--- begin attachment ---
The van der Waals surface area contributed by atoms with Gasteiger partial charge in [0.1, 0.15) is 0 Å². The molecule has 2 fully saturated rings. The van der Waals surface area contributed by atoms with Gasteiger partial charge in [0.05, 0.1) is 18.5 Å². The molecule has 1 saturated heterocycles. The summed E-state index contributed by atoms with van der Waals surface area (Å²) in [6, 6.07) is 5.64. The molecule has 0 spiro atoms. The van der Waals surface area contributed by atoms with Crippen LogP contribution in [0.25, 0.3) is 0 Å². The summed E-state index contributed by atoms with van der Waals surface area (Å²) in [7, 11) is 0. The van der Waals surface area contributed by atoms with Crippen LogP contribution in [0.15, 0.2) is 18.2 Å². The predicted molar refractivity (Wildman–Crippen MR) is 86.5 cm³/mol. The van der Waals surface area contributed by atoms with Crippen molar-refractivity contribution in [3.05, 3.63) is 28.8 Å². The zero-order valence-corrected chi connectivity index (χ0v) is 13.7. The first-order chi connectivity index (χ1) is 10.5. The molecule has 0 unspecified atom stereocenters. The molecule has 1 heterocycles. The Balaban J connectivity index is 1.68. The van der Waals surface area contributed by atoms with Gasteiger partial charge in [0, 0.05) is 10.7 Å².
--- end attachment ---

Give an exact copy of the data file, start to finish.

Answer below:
The van der Waals surface area contributed by atoms with Gasteiger partial charge in [0.1, 0.15) is 0 Å². The molecule has 2 fully saturated rings. The van der Waals surface area contributed by atoms with Gasteiger partial charge in [0.05, 0.1) is 18.5 Å². The molecule has 1 saturated heterocycles. The summed E-state index contributed by atoms with van der Waals surface area (Å²) in [6, 6.07) is 5.64. The molecule has 0 spiro atoms. The van der Waals surface area contributed by atoms with Crippen LogP contribution in [0.25, 0.3) is 0 Å². The summed E-state index contributed by atoms with van der Waals surface area (Å²) in [7, 11) is 0. The van der Waals surface area contributed by atoms with Crippen LogP contribution in [0.15, 0.2) is 18.2 Å². The predicted molar refractivity (Wildman–Crippen MR) is 86.5 cm³/mol. The van der Waals surface area contributed by atoms with Crippen molar-refractivity contribution in [3.05, 3.63) is 28.8 Å². The zero-order valence-corrected chi connectivity index (χ0v) is 13.7. The first-order chi connectivity index (χ1) is 10.5. The molecule has 0 unspecified atom stereocenters. The molecule has 1 heterocycles. The Balaban J connectivity index is 1.68. The van der Waals surface area contributed by atoms with Gasteiger partial charge in [0, 0.05) is 10.7 Å².